Georgia show up Scotland’s deficiencies in Tbilisi

Republic of Ireland can move up to third in Group D with win over Gibraltar

Scotland’s Shaun Maloney is tackled by   Georgia’s Guram Kashia during the Euro 2016  Group D qualifier in Tbilisi. Photograph:    Nick Potts/PA

Scotland’s Shaun Maloney is tackled by Georgia’s Guram Kashia during the Euro 2016 Group D qualifier in Tbilisi. Photograph: Nick Potts/PA

 

Georgia 1 Scotland 0

Scotland’s national team has become so used to harsh realities that another one probably will not be difficult to accept. Defeat to Georgia, the team ranked 147th in the world, has most likely fatally undermined Gordon Strachan’s aspirations of automatically leading his nation to a first major tournament since 1998. If Scotland cannot emerge unscathed from matches such as these, they do not deserve to dine at football’s top table in any case.

By the time Scotland arrive back in Glasgow the Republic of Ireland are all but certain to have taken third spot with a win over Gibraltar on the Algarve, with Strachan left with the task of getting his side in shape for a meeting with world champions Germany at Hampden Park on Monday.

The surprise in Tbilisi stemmed from quite how dire the Scottish performance was, given what is at stake. In every area, Strachan’s team was clearly second best. Rather than grasp opportunity, Scotland timidly surrendered their hopes. In 90 drab minutes, any concept of huge Scottish progression under Strachan’s guidance was, at the very least, rendered highly questionable.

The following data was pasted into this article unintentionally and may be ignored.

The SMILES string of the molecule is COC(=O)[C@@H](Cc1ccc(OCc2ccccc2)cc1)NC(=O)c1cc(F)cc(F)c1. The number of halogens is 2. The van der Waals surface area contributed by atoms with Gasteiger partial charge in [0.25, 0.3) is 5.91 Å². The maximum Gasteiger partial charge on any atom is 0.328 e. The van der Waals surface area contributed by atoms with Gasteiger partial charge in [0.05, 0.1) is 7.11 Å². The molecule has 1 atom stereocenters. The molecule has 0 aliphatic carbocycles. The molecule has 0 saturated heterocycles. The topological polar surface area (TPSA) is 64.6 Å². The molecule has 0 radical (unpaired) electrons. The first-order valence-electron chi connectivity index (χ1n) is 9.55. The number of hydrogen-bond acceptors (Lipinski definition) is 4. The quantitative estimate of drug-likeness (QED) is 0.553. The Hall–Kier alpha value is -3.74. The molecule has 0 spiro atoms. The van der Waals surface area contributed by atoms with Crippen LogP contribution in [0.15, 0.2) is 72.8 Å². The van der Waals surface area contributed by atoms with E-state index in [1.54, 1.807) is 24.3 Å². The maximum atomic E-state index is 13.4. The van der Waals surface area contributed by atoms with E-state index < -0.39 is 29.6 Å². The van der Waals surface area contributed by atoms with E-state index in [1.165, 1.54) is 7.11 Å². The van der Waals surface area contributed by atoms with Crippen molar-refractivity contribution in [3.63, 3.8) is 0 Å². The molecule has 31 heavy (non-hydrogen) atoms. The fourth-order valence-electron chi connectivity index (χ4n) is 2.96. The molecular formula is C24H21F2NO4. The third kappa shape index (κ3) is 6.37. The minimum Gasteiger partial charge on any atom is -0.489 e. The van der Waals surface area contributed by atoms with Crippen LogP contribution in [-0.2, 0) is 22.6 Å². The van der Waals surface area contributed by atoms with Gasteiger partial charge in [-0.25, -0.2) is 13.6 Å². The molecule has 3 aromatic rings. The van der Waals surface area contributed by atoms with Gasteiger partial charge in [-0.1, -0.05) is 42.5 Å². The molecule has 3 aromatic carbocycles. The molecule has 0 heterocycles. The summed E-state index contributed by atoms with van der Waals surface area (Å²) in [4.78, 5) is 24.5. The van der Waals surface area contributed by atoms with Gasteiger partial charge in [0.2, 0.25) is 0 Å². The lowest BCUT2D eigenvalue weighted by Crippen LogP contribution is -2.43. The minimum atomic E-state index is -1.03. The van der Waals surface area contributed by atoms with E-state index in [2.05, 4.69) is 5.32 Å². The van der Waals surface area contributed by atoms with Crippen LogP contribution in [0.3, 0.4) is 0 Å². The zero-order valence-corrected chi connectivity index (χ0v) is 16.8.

Georgia did not have to work particularly hard for a success which doubled their points tally. The perception that Scotland struggle when facing lesser lights of international football exists for a reason. Georgia, September 2015, can be added to a lengthy tale of woe.

Strachan’s approach has been to play down the significance of every fixture Scotland have played in Group D. It was, nonetheless, impossible to ignore the magnitude of this encounter for the Scots. For all intents and purposes, it was surely the biggest match of Strachan’s tenure. If Scotland could prevail here, Monday’s visit of Germany would have an element of free hit about it.

Vast ranks of empty seats illustrated Georgian indifference towards their team. But in Kakhaber Tskhadadze the hosts had a new coach, seeking to take at least one scalp from a qualifying section which has been riddled with disappointment.

From six games leading up to this one, Georgia had claimed only three points. Since ending a Scottish European championship dream back in October 2007, Georgia had won a total of just four qualifying ties. For all Strachan was right to respect the opposition, there was no justifiable cause to fear them.

In stifling heat, Georgia duly started with the purpose their coach would have demanded. Valeri Kazaishvili wastefully blasted a shot wide when three attackers were bearing down on just two Scottish defenders. The same player created space for himself before, again, failing to hit the target in the 20th minute.